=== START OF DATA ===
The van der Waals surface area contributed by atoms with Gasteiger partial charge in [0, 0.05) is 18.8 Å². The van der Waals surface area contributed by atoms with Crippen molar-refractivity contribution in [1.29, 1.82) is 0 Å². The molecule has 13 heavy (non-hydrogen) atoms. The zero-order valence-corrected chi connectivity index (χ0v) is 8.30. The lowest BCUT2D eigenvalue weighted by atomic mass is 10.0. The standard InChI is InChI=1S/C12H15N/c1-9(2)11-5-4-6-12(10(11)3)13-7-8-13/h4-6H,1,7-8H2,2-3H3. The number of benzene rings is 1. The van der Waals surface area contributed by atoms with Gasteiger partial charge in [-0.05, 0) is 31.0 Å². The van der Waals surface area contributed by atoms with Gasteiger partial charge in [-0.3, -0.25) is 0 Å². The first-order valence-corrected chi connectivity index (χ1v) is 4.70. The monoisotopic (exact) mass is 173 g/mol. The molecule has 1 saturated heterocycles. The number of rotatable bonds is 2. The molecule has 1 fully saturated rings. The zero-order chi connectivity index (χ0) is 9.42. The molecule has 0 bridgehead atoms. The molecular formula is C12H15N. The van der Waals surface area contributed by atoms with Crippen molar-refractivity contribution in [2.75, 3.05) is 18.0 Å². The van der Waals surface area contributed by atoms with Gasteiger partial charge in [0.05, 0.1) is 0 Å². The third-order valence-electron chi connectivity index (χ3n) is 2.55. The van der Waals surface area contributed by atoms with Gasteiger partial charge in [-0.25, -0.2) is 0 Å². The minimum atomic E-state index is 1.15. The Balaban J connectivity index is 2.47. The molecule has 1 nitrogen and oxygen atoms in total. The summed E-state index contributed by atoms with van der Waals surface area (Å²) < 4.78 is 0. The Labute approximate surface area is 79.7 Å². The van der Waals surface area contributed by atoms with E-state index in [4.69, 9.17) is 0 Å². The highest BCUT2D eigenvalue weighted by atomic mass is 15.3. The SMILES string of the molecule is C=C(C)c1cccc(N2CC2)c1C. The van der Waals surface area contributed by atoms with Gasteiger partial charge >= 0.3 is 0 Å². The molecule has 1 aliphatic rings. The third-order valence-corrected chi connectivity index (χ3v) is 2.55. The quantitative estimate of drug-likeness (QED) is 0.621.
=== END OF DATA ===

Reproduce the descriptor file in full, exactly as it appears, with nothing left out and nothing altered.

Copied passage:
The van der Waals surface area contributed by atoms with Gasteiger partial charge in [0, 0.05) is 18.8 Å². The van der Waals surface area contributed by atoms with Crippen molar-refractivity contribution in [1.29, 1.82) is 0 Å². The molecule has 13 heavy (non-hydrogen) atoms. The zero-order valence-corrected chi connectivity index (χ0v) is 8.30. The lowest BCUT2D eigenvalue weighted by atomic mass is 10.0. The standard InChI is InChI=1S/C12H15N/c1-9(2)11-5-4-6-12(10(11)3)13-7-8-13/h4-6H,1,7-8H2,2-3H3. The number of benzene rings is 1. The van der Waals surface area contributed by atoms with Gasteiger partial charge in [-0.05, 0) is 31.0 Å². The van der Waals surface area contributed by atoms with Gasteiger partial charge in [-0.3, -0.25) is 0 Å². The first-order valence-corrected chi connectivity index (χ1v) is 4.70. The monoisotopic (exact) mass is 173 g/mol. The molecule has 1 saturated heterocycles. The number of rotatable bonds is 2. The molecule has 1 fully saturated rings. The zero-order chi connectivity index (χ0) is 9.42. The molecule has 0 bridgehead atoms. The molecular formula is C12H15N. The van der Waals surface area contributed by atoms with Crippen molar-refractivity contribution in [2.75, 3.05) is 18.0 Å². The van der Waals surface area contributed by atoms with Gasteiger partial charge in [0.05, 0.1) is 0 Å². The third-order valence-electron chi connectivity index (χ3n) is 2.55. The van der Waals surface area contributed by atoms with Gasteiger partial charge in [-0.25, -0.2) is 0 Å². The minimum atomic E-state index is 1.15. The Balaban J connectivity index is 2.47. The molecule has 1 nitrogen and oxygen atoms in total. The summed E-state index contributed by atoms with van der Waals surface area (Å²) < 4.78 is 0. The Labute approximate surface area is 79.7 Å². The van der Waals surface area contributed by atoms with E-state index in [4.69, 9.17) is 0 Å². The highest BCUT2D eigenvalue weighted by atomic mass is 15.3. The SMILES string of the molecule is C=C(C)c1cccc(N2CC2)c1C. The van der Waals surface area contributed by atoms with Gasteiger partial charge >= 0.3 is 0 Å². The molecule has 1 aliphatic rings. The third-order valence-corrected chi connectivity index (χ3v) is 2.55. The quantitative estimate of drug-likeness (QED) is 0.621.